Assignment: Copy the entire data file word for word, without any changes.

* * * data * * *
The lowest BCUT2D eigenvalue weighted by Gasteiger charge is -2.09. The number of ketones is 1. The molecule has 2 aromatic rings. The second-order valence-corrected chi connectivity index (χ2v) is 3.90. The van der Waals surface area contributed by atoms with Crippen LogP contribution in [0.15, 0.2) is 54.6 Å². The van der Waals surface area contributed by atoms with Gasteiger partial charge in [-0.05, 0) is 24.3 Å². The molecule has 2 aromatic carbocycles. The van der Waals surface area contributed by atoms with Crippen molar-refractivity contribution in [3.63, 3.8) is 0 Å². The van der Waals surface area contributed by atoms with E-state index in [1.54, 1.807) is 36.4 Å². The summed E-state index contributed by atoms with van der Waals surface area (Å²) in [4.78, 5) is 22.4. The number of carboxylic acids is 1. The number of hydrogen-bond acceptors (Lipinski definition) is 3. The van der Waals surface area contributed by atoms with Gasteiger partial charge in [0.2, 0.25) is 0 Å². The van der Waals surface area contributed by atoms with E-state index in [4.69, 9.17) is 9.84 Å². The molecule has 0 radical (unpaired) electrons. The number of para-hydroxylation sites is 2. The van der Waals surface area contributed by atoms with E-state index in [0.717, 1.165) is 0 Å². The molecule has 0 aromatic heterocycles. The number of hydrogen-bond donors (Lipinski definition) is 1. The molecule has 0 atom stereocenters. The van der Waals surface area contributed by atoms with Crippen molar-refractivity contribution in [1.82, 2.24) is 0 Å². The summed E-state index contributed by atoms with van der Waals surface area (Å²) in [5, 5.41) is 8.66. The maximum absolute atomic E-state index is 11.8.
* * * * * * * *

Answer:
The lowest BCUT2D eigenvalue weighted by Gasteiger charge is -2.09. The number of ketones is 1. The molecule has 2 aromatic rings. The second-order valence-corrected chi connectivity index (χ2v) is 3.90. The van der Waals surface area contributed by atoms with Crippen LogP contribution in [0.15, 0.2) is 54.6 Å². The van der Waals surface area contributed by atoms with Gasteiger partial charge in [-0.05, 0) is 24.3 Å². The molecule has 2 aromatic carbocycles. The van der Waals surface area contributed by atoms with Crippen molar-refractivity contribution in [3.63, 3.8) is 0 Å². The van der Waals surface area contributed by atoms with E-state index in [1.54, 1.807) is 36.4 Å². The summed E-state index contributed by atoms with van der Waals surface area (Å²) in [4.78, 5) is 22.4. The number of carboxylic acids is 1. The number of hydrogen-bond acceptors (Lipinski definition) is 3. The van der Waals surface area contributed by atoms with Gasteiger partial charge in [0.2, 0.25) is 0 Å². The van der Waals surface area contributed by atoms with E-state index in [4.69, 9.17) is 9.84 Å². The molecule has 0 radical (unpaired) electrons. The number of para-hydroxylation sites is 2. The van der Waals surface area contributed by atoms with E-state index in [0.717, 1.165) is 0 Å². The molecule has 0 aromatic heterocycles. The number of hydrogen-bond donors (Lipinski definition) is 1. The molecule has 0 atom stereocenters. The van der Waals surface area contributed by atoms with Crippen molar-refractivity contribution in [1.82, 2.24) is 0 Å². The summed E-state index contributed by atoms with van der Waals surface area (Å²) in [5, 5.41) is 8.66. The maximum absolute atomic E-state index is 11.8.